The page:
VIDEO DIDN'T KILL THE EMAIL STAR
Multimedia is cool and all, but text still rules
If you’re a talented host and actress and presenter (and a million other things) with a big following on Instagram and TikTok - you should still have an email list.
Whitney Moore is super active on the socials - videos! photos! witty observations! - but she also has a website (hooray)!
So when fans get clicking and visit Whitney’s website, they can sign up for her email newsletter for “weekly exclusive pics, info on projects, and fun stuff from around the web.”
As you can see the email is mostly text (‘Always Bet On Text’), so it’s probably easy to set up each week. There’s the ‘Photo of the Week,’ too, but you’ll have to subscribe if you want to see that.
An email newsletter is still a solid way to stay connected to your fans when the social media algorithms throttle your reach, or when you get locked out of your account.
And you don’t have to be skilled in video editing, or learn how to make those fancy audio teasers for your podcast, either.
You just… write an email, instead of contorting yourself into 13 different job titles, like Professor Pizza from Axeslasher said in an interview we did:
Creating on those platforms feels an awful lot like working for Facebook and not myself. The mental math equation went from "What do I think our fans would like?" to "What do I think will break through the algo that our fans will tolerate?"
The short answer is you have to start looking at and leveraging trends, which by-in-large, are fucking lame.
We're a thrash band comprised of ghosts of vengeance. We shouldn't be doing funny hand dances, or the running man.
And don’t put all your eggs into baskets you don’t own. Don’t rely on Facebook to be the website for your business, or your label or band.
Leverage the attention that you still might have and drive folks to your website so you can build your email list.
As I said last year in ‘Cut Your Social Media Time in Half:’
Set up an email list, get your fans from social media to subscribe, and send them an email once a week.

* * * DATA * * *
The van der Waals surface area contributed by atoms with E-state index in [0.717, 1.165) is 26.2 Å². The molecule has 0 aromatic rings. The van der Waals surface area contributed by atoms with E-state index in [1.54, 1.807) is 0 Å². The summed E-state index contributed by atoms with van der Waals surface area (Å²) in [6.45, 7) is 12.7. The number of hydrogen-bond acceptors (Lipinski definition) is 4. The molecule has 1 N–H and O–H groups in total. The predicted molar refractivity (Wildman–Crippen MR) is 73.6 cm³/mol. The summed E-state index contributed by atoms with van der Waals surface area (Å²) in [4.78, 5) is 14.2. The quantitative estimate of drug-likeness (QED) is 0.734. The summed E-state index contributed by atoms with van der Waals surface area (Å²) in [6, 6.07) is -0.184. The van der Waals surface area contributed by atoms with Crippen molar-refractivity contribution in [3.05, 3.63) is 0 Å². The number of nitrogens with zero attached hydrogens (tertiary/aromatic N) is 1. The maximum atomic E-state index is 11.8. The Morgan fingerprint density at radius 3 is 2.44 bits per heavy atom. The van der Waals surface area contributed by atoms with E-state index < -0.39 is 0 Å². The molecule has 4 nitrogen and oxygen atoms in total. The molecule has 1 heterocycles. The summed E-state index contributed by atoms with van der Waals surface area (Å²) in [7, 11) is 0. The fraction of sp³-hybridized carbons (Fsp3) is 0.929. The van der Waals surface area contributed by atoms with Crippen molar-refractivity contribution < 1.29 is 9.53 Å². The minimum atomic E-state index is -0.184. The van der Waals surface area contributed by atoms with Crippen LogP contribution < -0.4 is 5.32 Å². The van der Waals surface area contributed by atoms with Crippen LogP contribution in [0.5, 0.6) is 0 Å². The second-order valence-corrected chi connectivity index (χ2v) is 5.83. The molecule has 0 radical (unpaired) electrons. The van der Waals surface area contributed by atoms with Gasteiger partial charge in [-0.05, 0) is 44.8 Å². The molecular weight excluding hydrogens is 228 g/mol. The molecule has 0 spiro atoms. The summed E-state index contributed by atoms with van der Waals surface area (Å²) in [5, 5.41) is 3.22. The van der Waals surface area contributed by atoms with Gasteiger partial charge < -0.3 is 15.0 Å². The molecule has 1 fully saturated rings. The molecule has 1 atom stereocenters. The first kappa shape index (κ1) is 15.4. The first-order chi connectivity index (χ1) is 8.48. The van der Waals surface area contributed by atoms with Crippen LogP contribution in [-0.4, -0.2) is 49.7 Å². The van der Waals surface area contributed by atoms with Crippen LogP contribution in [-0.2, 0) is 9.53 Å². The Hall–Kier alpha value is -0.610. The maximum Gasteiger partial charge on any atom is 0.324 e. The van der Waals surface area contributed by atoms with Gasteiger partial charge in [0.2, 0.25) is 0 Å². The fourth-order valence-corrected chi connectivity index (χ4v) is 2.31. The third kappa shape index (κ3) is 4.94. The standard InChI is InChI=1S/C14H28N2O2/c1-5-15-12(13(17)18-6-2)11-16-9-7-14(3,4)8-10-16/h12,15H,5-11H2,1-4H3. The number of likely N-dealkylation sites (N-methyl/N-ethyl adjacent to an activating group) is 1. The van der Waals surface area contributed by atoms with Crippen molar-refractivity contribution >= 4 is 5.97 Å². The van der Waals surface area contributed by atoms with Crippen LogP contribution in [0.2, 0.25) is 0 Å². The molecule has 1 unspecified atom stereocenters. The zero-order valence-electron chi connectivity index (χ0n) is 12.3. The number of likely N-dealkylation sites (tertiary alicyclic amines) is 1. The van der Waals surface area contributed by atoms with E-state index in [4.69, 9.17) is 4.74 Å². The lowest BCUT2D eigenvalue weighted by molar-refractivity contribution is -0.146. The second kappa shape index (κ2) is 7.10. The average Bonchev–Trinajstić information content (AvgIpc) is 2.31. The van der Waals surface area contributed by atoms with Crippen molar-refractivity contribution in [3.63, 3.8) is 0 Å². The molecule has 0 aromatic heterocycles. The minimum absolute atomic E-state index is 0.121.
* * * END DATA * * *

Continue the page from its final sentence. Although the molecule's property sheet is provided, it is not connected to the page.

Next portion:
As you grow your email list, it’ll start to be more effective.
You’ll spend less time preparing and sending an email than you do on social media, and it’ll sell more albums, more tickets, more shirts.
So yeah - even if you’re doing a video show on YouTube or TikTok, or a podcast, it’s still a good idea to partner it with a written component, sent out once a week direct to your fans.
You’re already making videos, or publishing podcasts, or getting your photos featured in magazines, or putting things on your website - now just wrap them up nice in a weekly newsletter so your fans can actually see the cool stuff you make.
Metallica “sold more tickets than any other hard rock, metal, or punk(ish) artist in the last 40 years,'“ BeReal is maybe the hot new social media thing, while Twitter “is supporting a group that is seeking to revoke reproductive rights nationally.’ Yowza.
This album from Ithaca is very good:
Tegan (of Tegan and Sara) writes ‘How To Craft a Set List and Why,’ which is a great example of an artist writing about something which might be super interesting to their fans, and while “Zero-Click content is uncomfortable but it’s worth it” might sound confusing, you should make some coffee and read it (and take some notes).
I just want to help bands sell records, so we all get to keep doing this cool stuff. That’s been my motto from when I launched Buzzgrinder in 2001, and when I started Noisecreep for AOL Music back in 2008.
When albums get sold (shirts, pins, CDs, prints), photographers get hired, designers make album art, producers make records - the rising tide lifts all boats!
So look - life is short. Hit reply and say hey, or leave a comment below on the website. Someday I’ll be worm food, so in the meantime I’m here to help.
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